«Our Lord Jesus Christ, the incarnate Son of God whom the Father gave to be Head over all things to the Church, has, for the good of His spiritual ...»
The Character of a Pastor According to God’s Heart Considered
A Sermon Preached in Braintree South-Parish
At the Ordination of the Rev. Moses Taft
August 25, 1752
John Shaw, A.M.
Pastor of a Church in Bridgewater, MA
“I will give you pastors according to Mine heart, which shall feed you with knowledge and
understanding.” Jeremiah 3:15
Our Lord Jesus Christ, the incarnate Son of God whom the Father gave to be Head
over all things to the Church, has, for the good of His spiritual kingdom, been pleased to institute and appoint the gospel ministry. Gospel ministers are an order of men necessary to the well-being of the Church of Christ through all ages and times. They are called of God not only to administer the seals of the new and everlasting covenant, but also to preach the great truths of the gospel for the enlargement and edification of the Church, for the recovery of fallen men sunk in ignorance and wickedness, to the knowledge and worship of the one living and true God, and faith in the one Mediator between God and men, the Man Christ Jesus. For how shall men believe in Him of whom they have not heard? and “how shall they hear without a preacher?” In the writings of the Old Testament are prophecies and promises concerning a ministry to obtain in the days and under the kingdom of the Messiah. Such a prophecy is that in Isaiah 66:21–22: “I will take of them,” namely the converted Gentiles, “for priests and for Levites,” that is, for gospel ministers;
for the worship and the church officers to take place in gospel times are, by Isaiah and the other holy prophets, often represented to us under titles and phrases proper to the Old Testament dispensation. And, according to verse 22 these shall remain invariable to the end of time: “For, as the new heavens and the new earth, which I will make (it intends the state of the gospel church, which should be erected in the days of the Messiah) shall remain before me, saith the Lord, so shall your seed and your name remain.” A promise to the same purpose is in the words of my text: “And I will give you pastors.” The words have reference, as expositors observe, to gospel times. It is a promise to be fulfilled under the 1 According to God’s Heart 2 kingdom of the Messiah. It is a promise which, for seventeen hundred years, has been fulfilling from age to age and is fulfilling at this day. Jesus Christ, the chief Shepherd, who has a tender regard for His flock, who purchased it with His own blood and laid down His life for the sheep, has been, from time to time, and still is, giving them minsters of this character. The ministers of Christ, the preachers of His gospel, are designated as “pastors”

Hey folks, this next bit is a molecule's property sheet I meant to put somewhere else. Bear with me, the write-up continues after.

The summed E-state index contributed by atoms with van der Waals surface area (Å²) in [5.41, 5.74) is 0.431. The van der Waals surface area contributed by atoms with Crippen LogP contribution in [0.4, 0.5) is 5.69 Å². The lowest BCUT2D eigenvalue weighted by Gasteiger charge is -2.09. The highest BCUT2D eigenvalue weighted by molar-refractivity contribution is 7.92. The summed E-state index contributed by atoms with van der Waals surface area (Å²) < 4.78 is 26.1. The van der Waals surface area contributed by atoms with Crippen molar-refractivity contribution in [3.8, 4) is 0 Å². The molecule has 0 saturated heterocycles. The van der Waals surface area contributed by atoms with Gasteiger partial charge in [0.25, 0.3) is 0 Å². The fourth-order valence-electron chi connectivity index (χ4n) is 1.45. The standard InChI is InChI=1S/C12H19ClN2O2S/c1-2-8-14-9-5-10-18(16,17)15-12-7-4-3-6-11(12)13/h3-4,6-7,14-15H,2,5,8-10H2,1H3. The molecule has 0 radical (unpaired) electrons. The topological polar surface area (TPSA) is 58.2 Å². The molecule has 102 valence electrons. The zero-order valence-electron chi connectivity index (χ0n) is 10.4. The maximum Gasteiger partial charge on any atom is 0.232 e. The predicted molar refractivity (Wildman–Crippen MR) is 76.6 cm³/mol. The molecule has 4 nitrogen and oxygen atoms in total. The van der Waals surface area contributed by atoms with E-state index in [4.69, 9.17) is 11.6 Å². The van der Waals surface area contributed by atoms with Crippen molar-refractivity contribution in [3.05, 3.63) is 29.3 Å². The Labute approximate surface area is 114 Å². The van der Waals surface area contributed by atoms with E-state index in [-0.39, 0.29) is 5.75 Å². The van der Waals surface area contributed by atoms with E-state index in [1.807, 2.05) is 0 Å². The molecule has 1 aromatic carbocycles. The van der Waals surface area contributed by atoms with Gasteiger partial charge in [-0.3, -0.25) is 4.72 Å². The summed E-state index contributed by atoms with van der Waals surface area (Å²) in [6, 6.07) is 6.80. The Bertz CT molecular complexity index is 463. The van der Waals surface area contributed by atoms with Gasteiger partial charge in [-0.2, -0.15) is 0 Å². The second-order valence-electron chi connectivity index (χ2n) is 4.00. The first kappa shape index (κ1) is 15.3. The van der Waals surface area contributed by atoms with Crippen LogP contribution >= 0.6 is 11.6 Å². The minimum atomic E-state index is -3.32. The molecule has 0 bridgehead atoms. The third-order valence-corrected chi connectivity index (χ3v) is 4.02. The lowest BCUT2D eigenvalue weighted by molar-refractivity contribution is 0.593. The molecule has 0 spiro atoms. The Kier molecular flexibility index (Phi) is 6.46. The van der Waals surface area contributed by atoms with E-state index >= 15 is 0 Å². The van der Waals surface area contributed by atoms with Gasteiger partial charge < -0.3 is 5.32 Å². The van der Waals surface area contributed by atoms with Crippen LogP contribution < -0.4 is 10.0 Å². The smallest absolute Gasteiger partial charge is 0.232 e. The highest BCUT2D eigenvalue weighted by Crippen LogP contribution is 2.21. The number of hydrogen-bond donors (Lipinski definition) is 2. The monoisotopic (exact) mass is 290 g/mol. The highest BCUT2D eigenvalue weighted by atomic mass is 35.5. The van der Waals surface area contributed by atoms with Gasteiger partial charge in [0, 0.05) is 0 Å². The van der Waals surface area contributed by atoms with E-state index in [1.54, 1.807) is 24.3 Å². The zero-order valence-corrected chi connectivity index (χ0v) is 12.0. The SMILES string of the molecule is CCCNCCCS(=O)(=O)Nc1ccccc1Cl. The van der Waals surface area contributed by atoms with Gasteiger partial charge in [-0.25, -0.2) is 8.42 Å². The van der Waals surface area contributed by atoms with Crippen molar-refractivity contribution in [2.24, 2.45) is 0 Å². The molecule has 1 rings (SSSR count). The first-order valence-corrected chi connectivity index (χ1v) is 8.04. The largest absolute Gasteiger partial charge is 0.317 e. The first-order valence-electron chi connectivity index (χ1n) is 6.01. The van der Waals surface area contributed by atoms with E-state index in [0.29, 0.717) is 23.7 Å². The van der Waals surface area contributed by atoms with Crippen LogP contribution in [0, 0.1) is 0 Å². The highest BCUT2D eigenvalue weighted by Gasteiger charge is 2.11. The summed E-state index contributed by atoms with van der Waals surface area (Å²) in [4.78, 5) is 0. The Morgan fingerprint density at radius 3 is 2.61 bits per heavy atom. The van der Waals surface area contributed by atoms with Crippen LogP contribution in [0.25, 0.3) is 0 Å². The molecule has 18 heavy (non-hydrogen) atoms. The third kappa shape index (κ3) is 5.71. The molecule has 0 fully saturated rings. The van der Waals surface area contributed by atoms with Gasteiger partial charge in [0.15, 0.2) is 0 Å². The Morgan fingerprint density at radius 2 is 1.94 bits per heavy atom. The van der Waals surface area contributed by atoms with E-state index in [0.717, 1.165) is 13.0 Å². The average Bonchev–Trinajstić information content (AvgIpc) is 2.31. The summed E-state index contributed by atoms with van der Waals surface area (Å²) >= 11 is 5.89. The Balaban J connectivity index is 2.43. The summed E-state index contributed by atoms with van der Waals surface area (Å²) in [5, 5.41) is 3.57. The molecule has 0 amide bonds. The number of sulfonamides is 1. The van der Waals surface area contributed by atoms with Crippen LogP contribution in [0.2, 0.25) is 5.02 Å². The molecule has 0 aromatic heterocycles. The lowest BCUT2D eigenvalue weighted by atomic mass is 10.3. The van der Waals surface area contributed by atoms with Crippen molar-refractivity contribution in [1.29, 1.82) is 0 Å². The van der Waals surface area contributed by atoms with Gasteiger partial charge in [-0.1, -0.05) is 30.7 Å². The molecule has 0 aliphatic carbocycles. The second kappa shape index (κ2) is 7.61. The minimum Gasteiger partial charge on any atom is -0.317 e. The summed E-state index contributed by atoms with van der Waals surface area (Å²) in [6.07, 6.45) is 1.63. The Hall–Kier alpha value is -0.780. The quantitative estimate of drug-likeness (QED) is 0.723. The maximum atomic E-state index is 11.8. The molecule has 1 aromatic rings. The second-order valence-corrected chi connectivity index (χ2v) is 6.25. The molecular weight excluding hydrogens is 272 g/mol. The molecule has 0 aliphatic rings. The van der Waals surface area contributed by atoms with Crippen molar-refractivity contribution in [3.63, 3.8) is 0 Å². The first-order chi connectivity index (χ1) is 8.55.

in my text. They have this denomination given them by the Apostle in Ephesians 4:11:
“And He gave some apostles, and some prophets, and some evangelists, and some pastors and teachers, for the work of the ministry.” It’s their office, their business, to give out spiritual food to the several flocks over which the Holy Ghost has made them overseers. I Peter 5:1–2: “The elders which are among you, I exhort, feed the flock of God.” Agreeably, the promise in our text is, “I will give you pastors according to Mine heart, which shall feed you.” In discoursing these words, suitable for our present thought and meditation, I would, as God shall assist, take occasion to consider when it may be said that ministers are according to God’s heart; that ministers of this character are God’s gifts; what the special duty of that people is toward their minister unto whom God is giving a pastor according to His heart;
and then, last, apply the subject.
I am, first, to consider when it may be said of ministers that they are according to God’s heart.
Here in general observe that they are such when, in spirit, principle, and practice, they answer the Scriptural character of a gospel minister; when they are such in nature of a Godlike temper and spirit, and so believe, so preach, and so live as to find acceptance with God through Jesus Christ. In brief, to be a pastor according to God's heart is, as the Apostle observes concerning Timothy, to be “a good minister of Jesus Christ, nourished up in the words of faith and of good doctrine” (1 Timothy 4:6). The phrase is comprehensive, and implies several things.